This week marks an incredible win for modern medicine. The first CRISPR-based gene therapy has just been approved for clinical use in the United Kingdom. Casegvy (Exa-cel), developed by Vertex and CRISPR Therapeutics, relies on a precise gene-cutting technology first published in 2012. This technology won scientists Jennifer Doudna and Emmanuelle Charpentier the 2020 Nobel Prize in Chemistry. Now, a mere decade since its initial publication, this innovation has the potential to impact people’s lives—albeit under certain circumstances.
A Novel Therapy for Inherited Blood Diseases
Exa-cel is the first CRISPR-based gene therapy to receive regulatory approval in the world. The product is authorized to treat eligible patients ages 12 and older with either sickle cell disease or thalassemia.
Sickle cell disease is the most common genetic blood disorder in the United States. It affects around 100,000 Americans each year, with a higher prevalence in African Americans. The condition contorts the healthy shape of red blood cells into a crescent or “sickle” shape. This sticky form blocks blood flow and creates further problems, such as episodes of severe pain and organ damage.
Thalassemia is a rarer illness that is also passed down from parent to child. People with the condition do not produce enough red blood cells and hemoglobin, a crucial protein that allows red blood cells to deliver oxygen throughout the body. The resulting anemia leaves individuals fatigued, pale and weak.
Long-term treatment is usually required to manage symptoms. For example, people with thalassemia often need blood transfusions to remove the diseased blood cells and replace them with healthy ones. A bone marrow transplant from a matched donor was considered the only cure for either condition. However, only a minority of patients with severe disease elect this option due to the significant risks involved (e.g., organ toxicity, engraftment injection).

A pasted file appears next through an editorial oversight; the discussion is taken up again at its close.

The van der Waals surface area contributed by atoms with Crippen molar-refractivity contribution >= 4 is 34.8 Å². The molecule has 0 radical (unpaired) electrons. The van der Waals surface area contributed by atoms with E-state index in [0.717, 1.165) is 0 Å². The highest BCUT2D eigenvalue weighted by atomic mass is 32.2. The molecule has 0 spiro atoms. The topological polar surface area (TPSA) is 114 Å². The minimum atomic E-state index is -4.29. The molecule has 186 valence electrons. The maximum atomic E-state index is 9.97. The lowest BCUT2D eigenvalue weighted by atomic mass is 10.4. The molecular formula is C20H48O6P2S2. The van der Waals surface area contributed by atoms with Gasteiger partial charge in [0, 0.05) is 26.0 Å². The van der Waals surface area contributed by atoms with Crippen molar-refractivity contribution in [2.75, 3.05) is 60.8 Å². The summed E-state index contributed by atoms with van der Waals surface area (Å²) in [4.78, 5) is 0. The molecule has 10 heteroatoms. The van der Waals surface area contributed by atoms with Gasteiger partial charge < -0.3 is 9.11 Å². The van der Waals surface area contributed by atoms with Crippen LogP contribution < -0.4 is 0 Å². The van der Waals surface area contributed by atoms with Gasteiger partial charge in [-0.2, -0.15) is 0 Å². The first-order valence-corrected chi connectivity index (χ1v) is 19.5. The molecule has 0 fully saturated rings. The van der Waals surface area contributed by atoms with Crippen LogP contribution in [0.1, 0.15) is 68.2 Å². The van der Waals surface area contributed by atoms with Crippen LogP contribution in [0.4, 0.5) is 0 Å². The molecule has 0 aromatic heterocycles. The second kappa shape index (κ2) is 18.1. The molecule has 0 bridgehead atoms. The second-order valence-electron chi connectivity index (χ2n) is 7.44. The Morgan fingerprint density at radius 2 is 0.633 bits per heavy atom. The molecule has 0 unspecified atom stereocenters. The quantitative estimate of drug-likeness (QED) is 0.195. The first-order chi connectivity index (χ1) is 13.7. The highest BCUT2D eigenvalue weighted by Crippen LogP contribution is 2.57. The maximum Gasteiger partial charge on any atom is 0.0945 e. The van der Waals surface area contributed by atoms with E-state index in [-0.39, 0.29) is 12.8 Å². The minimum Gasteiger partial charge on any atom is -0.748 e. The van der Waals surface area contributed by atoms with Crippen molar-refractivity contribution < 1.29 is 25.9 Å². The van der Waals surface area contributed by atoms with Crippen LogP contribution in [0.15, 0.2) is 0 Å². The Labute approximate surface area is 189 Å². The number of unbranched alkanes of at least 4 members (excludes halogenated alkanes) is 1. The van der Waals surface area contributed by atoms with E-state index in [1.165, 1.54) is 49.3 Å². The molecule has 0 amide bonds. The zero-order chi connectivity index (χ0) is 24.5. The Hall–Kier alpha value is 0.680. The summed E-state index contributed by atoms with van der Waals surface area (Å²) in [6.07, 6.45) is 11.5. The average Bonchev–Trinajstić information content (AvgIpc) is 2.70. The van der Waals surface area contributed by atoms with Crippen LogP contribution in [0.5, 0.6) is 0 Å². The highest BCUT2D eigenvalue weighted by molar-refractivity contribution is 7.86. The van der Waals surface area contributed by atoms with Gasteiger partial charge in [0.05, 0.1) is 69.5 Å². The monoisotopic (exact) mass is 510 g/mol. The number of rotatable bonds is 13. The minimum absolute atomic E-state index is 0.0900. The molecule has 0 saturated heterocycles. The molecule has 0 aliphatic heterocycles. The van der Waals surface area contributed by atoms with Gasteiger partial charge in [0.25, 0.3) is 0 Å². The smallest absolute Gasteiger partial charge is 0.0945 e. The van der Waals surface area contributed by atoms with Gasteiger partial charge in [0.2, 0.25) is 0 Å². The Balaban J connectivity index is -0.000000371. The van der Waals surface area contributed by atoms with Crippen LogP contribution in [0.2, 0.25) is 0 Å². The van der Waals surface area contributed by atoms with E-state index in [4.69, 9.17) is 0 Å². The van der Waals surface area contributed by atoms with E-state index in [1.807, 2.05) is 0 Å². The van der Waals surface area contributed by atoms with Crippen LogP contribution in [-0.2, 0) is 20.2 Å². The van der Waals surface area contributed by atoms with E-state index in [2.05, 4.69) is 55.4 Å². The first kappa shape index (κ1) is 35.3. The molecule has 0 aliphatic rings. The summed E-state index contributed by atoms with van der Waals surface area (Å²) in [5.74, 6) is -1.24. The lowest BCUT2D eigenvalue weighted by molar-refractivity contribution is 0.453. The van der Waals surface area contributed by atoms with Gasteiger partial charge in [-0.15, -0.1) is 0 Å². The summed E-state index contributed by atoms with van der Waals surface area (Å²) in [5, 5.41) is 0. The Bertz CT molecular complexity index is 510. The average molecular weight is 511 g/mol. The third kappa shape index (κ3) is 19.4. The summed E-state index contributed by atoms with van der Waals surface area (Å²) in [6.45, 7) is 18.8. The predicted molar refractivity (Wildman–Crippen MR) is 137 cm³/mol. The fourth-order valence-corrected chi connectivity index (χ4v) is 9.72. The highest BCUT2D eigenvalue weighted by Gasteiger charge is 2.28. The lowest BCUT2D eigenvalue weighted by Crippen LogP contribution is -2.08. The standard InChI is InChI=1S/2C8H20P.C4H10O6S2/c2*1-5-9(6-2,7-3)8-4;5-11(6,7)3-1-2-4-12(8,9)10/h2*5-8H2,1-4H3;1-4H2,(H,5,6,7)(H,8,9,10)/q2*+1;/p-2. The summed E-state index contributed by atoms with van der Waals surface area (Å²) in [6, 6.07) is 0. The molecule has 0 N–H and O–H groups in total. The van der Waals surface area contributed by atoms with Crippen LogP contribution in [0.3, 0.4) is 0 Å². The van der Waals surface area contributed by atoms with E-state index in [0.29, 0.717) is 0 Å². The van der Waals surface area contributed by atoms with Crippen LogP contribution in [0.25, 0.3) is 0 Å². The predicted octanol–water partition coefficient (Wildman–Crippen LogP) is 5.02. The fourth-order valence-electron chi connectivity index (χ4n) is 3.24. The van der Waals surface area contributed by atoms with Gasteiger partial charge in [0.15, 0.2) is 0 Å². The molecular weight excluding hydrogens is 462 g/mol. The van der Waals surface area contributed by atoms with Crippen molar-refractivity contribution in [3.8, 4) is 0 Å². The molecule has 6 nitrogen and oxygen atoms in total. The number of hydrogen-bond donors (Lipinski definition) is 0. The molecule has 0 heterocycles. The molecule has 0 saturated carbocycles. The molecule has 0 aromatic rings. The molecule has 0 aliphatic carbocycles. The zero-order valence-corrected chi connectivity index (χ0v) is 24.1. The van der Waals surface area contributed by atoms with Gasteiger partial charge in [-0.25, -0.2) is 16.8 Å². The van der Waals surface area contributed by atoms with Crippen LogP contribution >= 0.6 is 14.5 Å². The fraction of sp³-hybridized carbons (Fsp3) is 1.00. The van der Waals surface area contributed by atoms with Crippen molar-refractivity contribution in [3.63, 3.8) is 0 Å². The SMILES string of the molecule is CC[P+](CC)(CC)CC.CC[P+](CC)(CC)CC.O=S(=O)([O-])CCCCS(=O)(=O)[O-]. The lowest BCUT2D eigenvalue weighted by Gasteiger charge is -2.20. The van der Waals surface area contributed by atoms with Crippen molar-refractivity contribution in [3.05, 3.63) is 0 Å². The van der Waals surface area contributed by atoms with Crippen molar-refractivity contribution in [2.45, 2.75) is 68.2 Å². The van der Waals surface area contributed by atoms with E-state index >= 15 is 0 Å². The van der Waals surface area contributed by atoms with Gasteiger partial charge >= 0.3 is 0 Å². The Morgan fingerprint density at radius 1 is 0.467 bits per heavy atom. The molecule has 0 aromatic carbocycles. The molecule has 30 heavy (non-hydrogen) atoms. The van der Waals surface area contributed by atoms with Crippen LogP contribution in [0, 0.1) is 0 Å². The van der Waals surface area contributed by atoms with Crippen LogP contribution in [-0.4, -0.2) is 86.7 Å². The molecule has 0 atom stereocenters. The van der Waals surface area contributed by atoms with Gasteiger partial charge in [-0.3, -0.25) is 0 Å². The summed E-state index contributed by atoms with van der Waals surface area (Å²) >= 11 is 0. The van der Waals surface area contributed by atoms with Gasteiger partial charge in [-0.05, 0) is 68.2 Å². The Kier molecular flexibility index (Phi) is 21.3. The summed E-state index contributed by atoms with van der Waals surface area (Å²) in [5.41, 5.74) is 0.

Exa-cel could change this landscape. A single course of this treatment promises to free thalassemia patients of transfusions and sickle cell disease patients of pain crises for life. To understand more, let’s delve into how this intervention works.
How Exa-cel Works
The treatment begins by extracting CD34+ blood stem cells from the patient. These stem cells usually produce blood cells that worsen the patients’ disease—but not for long. The cells are then edited in the lab using CRISPR-Cas9 technology to rectify this faulty production. This step may take weeks or months to complete and ship the cells back to the hospital. Finally, patients undergo preparatory chemotherapy (busulfan) before receiving their stem cell injection. The chemotherapy wipes out any stem cells in the bone marrow and leaves space for the modified stem cells to engraft.
This product depends on CRISPR-Cas9 technology. This radical system was initially discovered in bacteria. When a virus attempts to insert its genes into bacteria, bacteria use this system to identify the invader’s DNA and selectively cut out the threat, thus preventing viral replication. CRISPR stands for “Clustered Regularly Interspaced Short Palindromic Repeats,” meaning the target DNA sequences, and Cas9 is the enzyme needed to snip the DNA.
Researchers have adapted this technology to modify genes of their choosing. Exa-cel specifically eliminates a gene called BCL11A. Removing this gene enables adults to safely produce fetal hemoglobin, a healthy form found in fetal development that typically ceases after birth.
Vertex expects this one-time modification to cure thalassemia and sickle cell disease patients permanently. Study results appear promising, but some forecasting is involved. Phase 3 clinical trials revealed that 24 out of 27 thalassemia patients who received exa-cel did not need blood transfusions for at least a year, and 16 out of 18 sickle cell disease patients did not experience pain crises for at least a year. The hope is that these stem cells will continue to proliferate without issues and eliminate symptoms for life.